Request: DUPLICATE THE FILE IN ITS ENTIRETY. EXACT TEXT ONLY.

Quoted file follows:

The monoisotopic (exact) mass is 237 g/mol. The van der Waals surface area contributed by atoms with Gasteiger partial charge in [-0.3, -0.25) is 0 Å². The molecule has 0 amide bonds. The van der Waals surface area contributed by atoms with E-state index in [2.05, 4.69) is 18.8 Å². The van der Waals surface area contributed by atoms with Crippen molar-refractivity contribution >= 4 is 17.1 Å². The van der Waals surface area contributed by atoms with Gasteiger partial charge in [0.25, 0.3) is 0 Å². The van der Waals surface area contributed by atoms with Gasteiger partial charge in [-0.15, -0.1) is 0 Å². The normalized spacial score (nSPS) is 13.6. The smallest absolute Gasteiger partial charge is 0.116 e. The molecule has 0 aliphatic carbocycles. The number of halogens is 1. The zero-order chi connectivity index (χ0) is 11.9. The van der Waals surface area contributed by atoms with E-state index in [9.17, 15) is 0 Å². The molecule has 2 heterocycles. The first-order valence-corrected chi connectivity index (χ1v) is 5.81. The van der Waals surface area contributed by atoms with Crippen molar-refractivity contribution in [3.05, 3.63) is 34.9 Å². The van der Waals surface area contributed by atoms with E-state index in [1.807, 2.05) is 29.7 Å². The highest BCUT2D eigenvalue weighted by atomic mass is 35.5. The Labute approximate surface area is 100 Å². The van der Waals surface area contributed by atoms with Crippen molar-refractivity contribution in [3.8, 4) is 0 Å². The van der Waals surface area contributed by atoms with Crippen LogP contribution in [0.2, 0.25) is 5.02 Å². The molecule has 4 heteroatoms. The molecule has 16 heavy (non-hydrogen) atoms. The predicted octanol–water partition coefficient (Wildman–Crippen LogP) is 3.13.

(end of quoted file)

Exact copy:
The monoisotopic (exact) mass is 237 g/mol. The van der Waals surface area contributed by atoms with Gasteiger partial charge in [-0.3, -0.25) is 0 Å². The molecule has 0 amide bonds. The van der Waals surface area contributed by atoms with E-state index in [2.05, 4.69) is 18.8 Å². The van der Waals surface area contributed by atoms with Crippen molar-refractivity contribution >= 4 is 17.1 Å². The van der Waals surface area contributed by atoms with Gasteiger partial charge in [0.25, 0.3) is 0 Å². The van der Waals surface area contributed by atoms with Gasteiger partial charge in [-0.15, -0.1) is 0 Å². The normalized spacial score (nSPS) is 13.6. The smallest absolute Gasteiger partial charge is 0.116 e. The molecule has 0 aliphatic carbocycles. The number of halogens is 1. The zero-order chi connectivity index (χ0) is 11.9. The van der Waals surface area contributed by atoms with E-state index in [9.17, 15) is 0 Å². The molecule has 2 heterocycles. The first-order valence-corrected chi connectivity index (χ1v) is 5.81. The van der Waals surface area contributed by atoms with Crippen molar-refractivity contribution in [3.05, 3.63) is 34.9 Å². The van der Waals surface area contributed by atoms with E-state index in [1.807, 2.05) is 29.7 Å². The highest BCUT2D eigenvalue weighted by atomic mass is 35.5. The Labute approximate surface area is 100 Å². The van der Waals surface area contributed by atoms with Crippen molar-refractivity contribution in [3.8, 4) is 0 Å². The van der Waals surface area contributed by atoms with Crippen LogP contribution in [0.2, 0.25) is 5.02 Å². The molecule has 4 heteroatoms. The molecule has 16 heavy (non-hydrogen) atoms. The predicted octanol–water partition coefficient (Wildman–Crippen LogP) is 3.13.